Norway police apologize for Auschwitz deportation of Jews


White roses left by mourners lie next to one of the many plaques detailing transports of Berlin Jews to concentration camps at the Gleis 17 (Track 17) memorial on the 70th anniversary of the deportations on Oct 18 in Berlin.


Sean Gallup

Police in Norway apologized for the first time Monday for their role in deporting Jews to Nazi concentration camps during World War II.

The announcement by national police commissioner Odd Reidar Humlegaard came 70 years after Norway sent its first group of Jews to Auschwitz, Reuters reported.

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"It is fitting that I express my regret for the role police played in the arrest and deportation of these completely innocent victims," he said.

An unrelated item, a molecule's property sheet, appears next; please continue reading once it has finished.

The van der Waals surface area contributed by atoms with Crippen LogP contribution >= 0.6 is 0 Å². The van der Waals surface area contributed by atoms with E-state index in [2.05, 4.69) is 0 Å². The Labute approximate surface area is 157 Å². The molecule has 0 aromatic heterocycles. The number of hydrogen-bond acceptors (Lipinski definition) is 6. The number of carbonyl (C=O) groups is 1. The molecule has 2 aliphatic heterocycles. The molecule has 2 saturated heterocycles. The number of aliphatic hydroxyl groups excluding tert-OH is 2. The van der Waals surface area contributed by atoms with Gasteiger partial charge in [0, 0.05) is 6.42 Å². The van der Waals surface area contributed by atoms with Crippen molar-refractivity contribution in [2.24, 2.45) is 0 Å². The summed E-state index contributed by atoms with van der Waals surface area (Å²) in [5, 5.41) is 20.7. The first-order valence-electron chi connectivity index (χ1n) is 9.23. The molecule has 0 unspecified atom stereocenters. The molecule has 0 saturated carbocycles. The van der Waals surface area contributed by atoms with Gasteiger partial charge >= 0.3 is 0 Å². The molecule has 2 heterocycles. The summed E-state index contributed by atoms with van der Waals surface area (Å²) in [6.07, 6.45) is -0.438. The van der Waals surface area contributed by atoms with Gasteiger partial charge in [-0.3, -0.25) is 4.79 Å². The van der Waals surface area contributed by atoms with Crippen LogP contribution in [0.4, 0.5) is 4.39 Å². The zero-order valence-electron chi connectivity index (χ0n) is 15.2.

About 300 Norwegian police officers handled the deportation of 772 Jews to Auschwitz.

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Only a handful survived, according to the Jewish Journal.

Norwegian prime minister Jens Stoltenberg made a separate formal apology earlier this year.

“I could say that it was about time” for the police to apologize," Auschwitz survivor Samuel Steinmann told the Norwegian newspaper Dagsavisen. “But it is good to hear.”